On this fourth day of March 2012, I heaved a tentative sigh of relief; we might just emerge into spring relatively unscathed, although one can never be too sure in these here parts until at least half way through April. I decided to do a little “real winter” reminiscing and unearthed from our archives this charming story about anticipating a Windsor spring back in the “dirty thirties”.

Waiting for Spring on the Detroit River

by Al Roach, written during a 1980s Windsor winter.

Raised in Walkerville, Al was an English teacher at Windsor’s Lowe Technical School and wrote for The Windsor Star for 43 years. He authored two books, All Our Memories and All Our Memories 2.

As I sit here gazing across the 40 centimetres of snow, still ensconced truculently on my front lawn, and contemplate the frozen wastes of the Detroit River and Belle Isle, I am only too well aware that winter lingers on.

But Wordsworth’s melodic lines remind me of other days, other years when boisterous boys along the entire length of the mighty Detroit walked to its banks and endeavoured to will the ice away. Tired of winter street games, they used their battered hockey sticks to poke at the ice clinging to the shore and hurry it on its way downstream.

On the coal docks of old Sandwich, on the sloping shores below Bridge Avenue, on the rotting piers at the foot of Bruce, on the rat-infested wharves behind the British-American Hotel, on the ramps of the twin yellow and brown boathouses at the end of Hall Avenue, on the Walkerville Ferry dock, on Pillette Dock, they stood, hands in slash pockets of melton cloth jackets, and longed for spring.

Even as you and I do today.

Sniffing the still wintry atmosphere for the first “blessing in the air” which the poet promised them in their memorized lines. They looked across the icy river at the sweetwater fleet moored along the downtown Detroit waterfront and awaited the first sign of the vernal equinox.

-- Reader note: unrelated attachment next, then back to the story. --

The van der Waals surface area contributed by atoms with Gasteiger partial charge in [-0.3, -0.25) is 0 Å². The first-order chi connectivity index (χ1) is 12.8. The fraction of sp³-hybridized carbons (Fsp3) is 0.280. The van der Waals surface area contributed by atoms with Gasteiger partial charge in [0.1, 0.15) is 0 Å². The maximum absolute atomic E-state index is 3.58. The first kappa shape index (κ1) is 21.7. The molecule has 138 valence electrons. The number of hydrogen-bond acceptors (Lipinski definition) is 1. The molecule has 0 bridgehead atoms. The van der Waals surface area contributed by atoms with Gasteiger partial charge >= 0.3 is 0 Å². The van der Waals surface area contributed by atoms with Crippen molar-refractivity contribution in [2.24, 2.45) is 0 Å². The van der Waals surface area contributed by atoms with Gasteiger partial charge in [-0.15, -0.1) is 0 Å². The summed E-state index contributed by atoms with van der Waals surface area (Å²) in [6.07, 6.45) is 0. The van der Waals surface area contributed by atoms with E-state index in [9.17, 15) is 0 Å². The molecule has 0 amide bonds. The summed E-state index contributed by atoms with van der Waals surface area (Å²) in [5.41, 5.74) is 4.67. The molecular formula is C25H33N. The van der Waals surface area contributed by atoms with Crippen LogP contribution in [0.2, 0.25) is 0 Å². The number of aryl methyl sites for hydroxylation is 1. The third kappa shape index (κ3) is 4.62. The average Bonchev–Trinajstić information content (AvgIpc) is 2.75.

There, all along Atwater Street, from the Grand Trunk Railway depot to the foot of Third Boulevard, each bow nosed in behind the stern of the next vessel upstream, huddled the mighty night boats of yesteryear and the saucy little pleasure boats of our youth.

Wrapped in canvas, paint peeling, awaiting the clarion call of spring, were the famous lake boats, so familiar to boyhood in the 1930s.

The Eastern States, Western States, City of Detroit III, City of Cleveland III, Greater Detroit, Greater Buffalo, the great four-stacker SeeandBee, South American, North American, Tashmoo, Put-in-Bay.

And, of course, the two Bob-Lo boats, Columbia and Ste. Claire – today’s sole survivors of that magnificent fleet whose lights are fled, whose garlands dead and all but they departed.

There was not a boy on the waterfront who could not reel off for you the vital statistics of each of those impressive lake steamers (when launched, what shipyard, length, beam, draught, tonnage, number of passengers and crew) just as boys of today can recite the facts of every make and model of automobile.